Traumatic brain injuries are some of the most serious effects that can result from auto accidents. One type of TBI that a driver in Minnesota may experience is a concussion.
Overview of concussions
A concussion occurs from auto accidents because of blunt force trauma to the head from hitting a hard surface. The brain is comprised of soft tissue enclosed in cerebrospinal fluid that serves as a cushion between the brain and the skull.
The accident force commonly stretches and damages blood vessels and nerves of the brain. If the impact is strong enough, it can cause the brain to move inside the skull or push against it, thus bruising it. While some damaged nerve fibers commonly regain full function, other nerve fibers may remain permanently damaged.
According to stats, car accidents make up 25% of concussion cases and rank second as the leading cause. Besides auto accidents, concussions can be caused by falls, violence, contact sports, flying debris, blasts and military service.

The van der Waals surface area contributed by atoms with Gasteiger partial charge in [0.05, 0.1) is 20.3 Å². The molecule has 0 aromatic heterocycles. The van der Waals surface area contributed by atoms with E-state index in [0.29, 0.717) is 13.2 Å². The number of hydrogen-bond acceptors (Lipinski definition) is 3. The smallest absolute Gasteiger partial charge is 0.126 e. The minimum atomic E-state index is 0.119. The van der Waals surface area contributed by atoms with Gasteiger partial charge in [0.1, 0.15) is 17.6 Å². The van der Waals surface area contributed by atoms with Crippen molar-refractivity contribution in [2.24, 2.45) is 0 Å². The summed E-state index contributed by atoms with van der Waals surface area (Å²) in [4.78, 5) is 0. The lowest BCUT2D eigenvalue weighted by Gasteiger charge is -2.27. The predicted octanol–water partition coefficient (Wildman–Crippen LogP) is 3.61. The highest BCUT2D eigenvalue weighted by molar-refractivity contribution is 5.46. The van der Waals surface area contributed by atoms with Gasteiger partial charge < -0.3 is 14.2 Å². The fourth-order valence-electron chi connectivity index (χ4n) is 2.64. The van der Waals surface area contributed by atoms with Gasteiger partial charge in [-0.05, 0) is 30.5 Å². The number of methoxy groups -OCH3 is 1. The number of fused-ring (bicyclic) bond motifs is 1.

Symptoms of concussions
A concussion may immediately cause fatigue, confusion, headaches dizziness, ear ringing, slurred speech, nausea, vomiting and amnesia. It is commonly believed that concussions always cause blackouts, but concussions can still occur without loss of consciousness.
Drivers may think they haven’t been injured, but some concussion symptoms don’t appear for hours or days. This is because of the adrenaline that the body releases during trauma; after it wears off, symptoms start showing. Some symptoms that don’t immediately show include amnesia, irritability, depression, light sensitivity, noise sensitivity and sleep issues.
An injured party may be able to seek compensation from the at-fault driver, but they should seek first medical treatment. Immediate medical treatment helps in recovery and can serve as proof of injury in court.